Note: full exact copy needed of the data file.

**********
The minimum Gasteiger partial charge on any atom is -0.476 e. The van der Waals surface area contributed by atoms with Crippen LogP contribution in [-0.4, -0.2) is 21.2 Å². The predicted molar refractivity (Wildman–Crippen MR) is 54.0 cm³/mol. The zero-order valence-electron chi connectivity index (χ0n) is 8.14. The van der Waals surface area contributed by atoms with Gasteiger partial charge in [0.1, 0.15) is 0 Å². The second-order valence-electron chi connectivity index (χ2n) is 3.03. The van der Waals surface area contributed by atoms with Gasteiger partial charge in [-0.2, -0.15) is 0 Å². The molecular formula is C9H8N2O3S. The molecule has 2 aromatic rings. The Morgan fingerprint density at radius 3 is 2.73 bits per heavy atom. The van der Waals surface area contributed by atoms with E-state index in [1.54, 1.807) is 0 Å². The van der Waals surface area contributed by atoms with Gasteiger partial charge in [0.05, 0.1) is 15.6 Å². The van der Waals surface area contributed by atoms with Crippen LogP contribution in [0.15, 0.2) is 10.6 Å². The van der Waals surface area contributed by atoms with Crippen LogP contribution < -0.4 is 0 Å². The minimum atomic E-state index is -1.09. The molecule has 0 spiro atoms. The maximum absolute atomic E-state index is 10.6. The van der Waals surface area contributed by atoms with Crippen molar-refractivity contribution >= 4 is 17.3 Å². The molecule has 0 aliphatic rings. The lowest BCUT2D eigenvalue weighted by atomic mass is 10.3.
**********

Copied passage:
The minimum Gasteiger partial charge on any atom is -0.476 e. The van der Waals surface area contributed by atoms with Crippen LogP contribution in [-0.4, -0.2) is 21.2 Å². The predicted molar refractivity (Wildman–Crippen MR) is 54.0 cm³/mol. The zero-order valence-electron chi connectivity index (χ0n) is 8.14. The van der Waals surface area contributed by atoms with Gasteiger partial charge in [0.1, 0.15) is 0 Å². The second-order valence-electron chi connectivity index (χ2n) is 3.03. The van der Waals surface area contributed by atoms with Gasteiger partial charge in [-0.2, -0.15) is 0 Å². The molecular formula is C9H8N2O3S. The molecule has 2 aromatic rings. The Morgan fingerprint density at radius 3 is 2.73 bits per heavy atom. The van der Waals surface area contributed by atoms with E-state index in [1.54, 1.807) is 0 Å². The van der Waals surface area contributed by atoms with Gasteiger partial charge in [0.05, 0.1) is 15.6 Å². The van der Waals surface area contributed by atoms with Crippen LogP contribution in [0.15, 0.2) is 10.6 Å². The van der Waals surface area contributed by atoms with Crippen LogP contribution < -0.4 is 0 Å². The minimum atomic E-state index is -1.09. The molecule has 0 spiro atoms. The maximum absolute atomic E-state index is 10.6. The van der Waals surface area contributed by atoms with Crippen molar-refractivity contribution >= 4 is 17.3 Å². The molecule has 0 aliphatic rings. The lowest BCUT2D eigenvalue weighted by atomic mass is 10.3.